HSA vs. Health FSA: Understanding the Difference
This post is for educational purposes only. For tax or legal advice related to your specific business, be sure to consult a tax or legal professional.
For a small business, offering benefits such as a Health Savings Account (HSA) or a Health Flexible Spending Account (Health FSA) can be an attractive recruitment and retention tool for employees.
You’ve likely already done research into these benefits, but we’ll help you dive in deeper with the differences between the two, so you can decide which is best for you and your business.
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What are Health FSAs and HSAs?
Health Flexible Spending Accounts and Health Savings Accounts are similar. Both allow employees to contribute pretax funds that can be used to pay for qualified health-care expenses (medical, dental, vision) like copays and deductibles as well as certain prescriptions and equipment.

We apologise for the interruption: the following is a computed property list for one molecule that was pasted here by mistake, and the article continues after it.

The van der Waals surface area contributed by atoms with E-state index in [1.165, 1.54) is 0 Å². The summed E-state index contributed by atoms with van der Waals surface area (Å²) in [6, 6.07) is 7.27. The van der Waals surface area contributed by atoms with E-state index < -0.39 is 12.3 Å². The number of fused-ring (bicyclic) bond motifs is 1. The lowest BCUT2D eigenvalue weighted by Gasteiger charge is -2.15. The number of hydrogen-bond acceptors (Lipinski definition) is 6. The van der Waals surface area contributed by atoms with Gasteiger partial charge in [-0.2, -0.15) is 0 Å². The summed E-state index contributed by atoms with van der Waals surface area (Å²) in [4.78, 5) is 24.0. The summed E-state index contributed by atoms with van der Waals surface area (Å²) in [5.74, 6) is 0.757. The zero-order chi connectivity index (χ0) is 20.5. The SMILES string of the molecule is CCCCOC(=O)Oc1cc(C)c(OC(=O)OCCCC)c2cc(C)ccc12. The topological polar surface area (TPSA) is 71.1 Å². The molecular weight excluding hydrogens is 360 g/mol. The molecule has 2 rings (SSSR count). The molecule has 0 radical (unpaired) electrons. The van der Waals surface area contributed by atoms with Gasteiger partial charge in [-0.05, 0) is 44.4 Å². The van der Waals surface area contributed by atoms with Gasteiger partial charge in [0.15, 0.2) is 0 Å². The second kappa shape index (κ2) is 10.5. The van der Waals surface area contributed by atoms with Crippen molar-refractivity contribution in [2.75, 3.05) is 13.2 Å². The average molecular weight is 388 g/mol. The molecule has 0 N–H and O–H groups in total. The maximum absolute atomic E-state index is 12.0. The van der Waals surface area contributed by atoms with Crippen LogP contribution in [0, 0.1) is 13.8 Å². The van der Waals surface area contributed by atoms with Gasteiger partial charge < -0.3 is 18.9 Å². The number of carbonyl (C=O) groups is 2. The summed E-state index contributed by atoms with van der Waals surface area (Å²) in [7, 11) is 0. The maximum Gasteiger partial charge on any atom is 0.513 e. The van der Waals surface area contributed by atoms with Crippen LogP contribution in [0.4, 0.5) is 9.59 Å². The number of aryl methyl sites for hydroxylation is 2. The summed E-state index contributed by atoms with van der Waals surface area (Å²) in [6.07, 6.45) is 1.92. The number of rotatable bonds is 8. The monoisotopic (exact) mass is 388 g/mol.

Both types of account are a win-win for employees and employers. Since the funds contributed to these accounts aren’t subject to federal income tax, FICA, or FUTA taxes, as well as most (but not all) state taxes, employees’ taxable income is lowered and so is their tax burden.
And because your employees’ taxable income is lower, your tax burden as an employer is lower as well.
Which type of account should I make available for employees?
Health FSAs and HSAs provide similar tax benefits for you and your employees. But they differ in significant ways, including eligibility, contribution limits, and account ownership, among other things.